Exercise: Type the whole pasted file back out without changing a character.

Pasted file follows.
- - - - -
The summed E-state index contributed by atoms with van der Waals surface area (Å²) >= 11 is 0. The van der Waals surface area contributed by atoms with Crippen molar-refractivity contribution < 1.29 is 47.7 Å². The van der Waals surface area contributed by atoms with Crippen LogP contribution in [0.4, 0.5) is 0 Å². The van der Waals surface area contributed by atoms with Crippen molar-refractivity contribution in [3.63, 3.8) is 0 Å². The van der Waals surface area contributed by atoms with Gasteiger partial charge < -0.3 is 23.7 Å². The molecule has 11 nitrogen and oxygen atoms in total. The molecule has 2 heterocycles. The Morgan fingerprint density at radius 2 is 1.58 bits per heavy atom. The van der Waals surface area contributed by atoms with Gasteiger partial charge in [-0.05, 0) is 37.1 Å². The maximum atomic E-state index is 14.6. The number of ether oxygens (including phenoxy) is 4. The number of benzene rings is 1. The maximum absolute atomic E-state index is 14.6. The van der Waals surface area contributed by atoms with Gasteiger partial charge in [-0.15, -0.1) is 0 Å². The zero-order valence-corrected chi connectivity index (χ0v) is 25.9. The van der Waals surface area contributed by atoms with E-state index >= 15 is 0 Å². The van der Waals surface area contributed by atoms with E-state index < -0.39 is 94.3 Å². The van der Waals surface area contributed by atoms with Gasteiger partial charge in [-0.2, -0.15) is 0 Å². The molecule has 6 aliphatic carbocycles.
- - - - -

The summed E-state index contributed by atoms with van der Waals surface area (Å²) >= 11 is 0. The van der Waals surface area contributed by atoms with Crippen molar-refractivity contribution < 1.29 is 47.7 Å². The van der Waals surface area contributed by atoms with Crippen LogP contribution in [0.4, 0.5) is 0 Å². The van der Waals surface area contributed by atoms with Crippen molar-refractivity contribution in [3.63, 3.8) is 0 Å². The van der Waals surface area contributed by atoms with Gasteiger partial charge < -0.3 is 23.7 Å². The molecule has 11 nitrogen and oxygen atoms in total. The molecule has 2 heterocycles. The Morgan fingerprint density at radius 2 is 1.58 bits per heavy atom. The van der Waals surface area contributed by atoms with Gasteiger partial charge in [-0.05, 0) is 37.1 Å². The maximum atomic E-state index is 14.6. The number of ether oxygens (including phenoxy) is 4. The number of benzene rings is 1. The maximum absolute atomic E-state index is 14.6. The van der Waals surface area contributed by atoms with Gasteiger partial charge in [-0.15, -0.1) is 0 Å². The zero-order valence-corrected chi connectivity index (χ0v) is 25.9. The van der Waals surface area contributed by atoms with E-state index >= 15 is 0 Å². The van der Waals surface area contributed by atoms with E-state index < -0.39 is 94.3 Å². The van der Waals surface area contributed by atoms with Gasteiger partial charge in [-0.2, -0.15) is 0 Å². The molecule has 6 aliphatic carbocycles.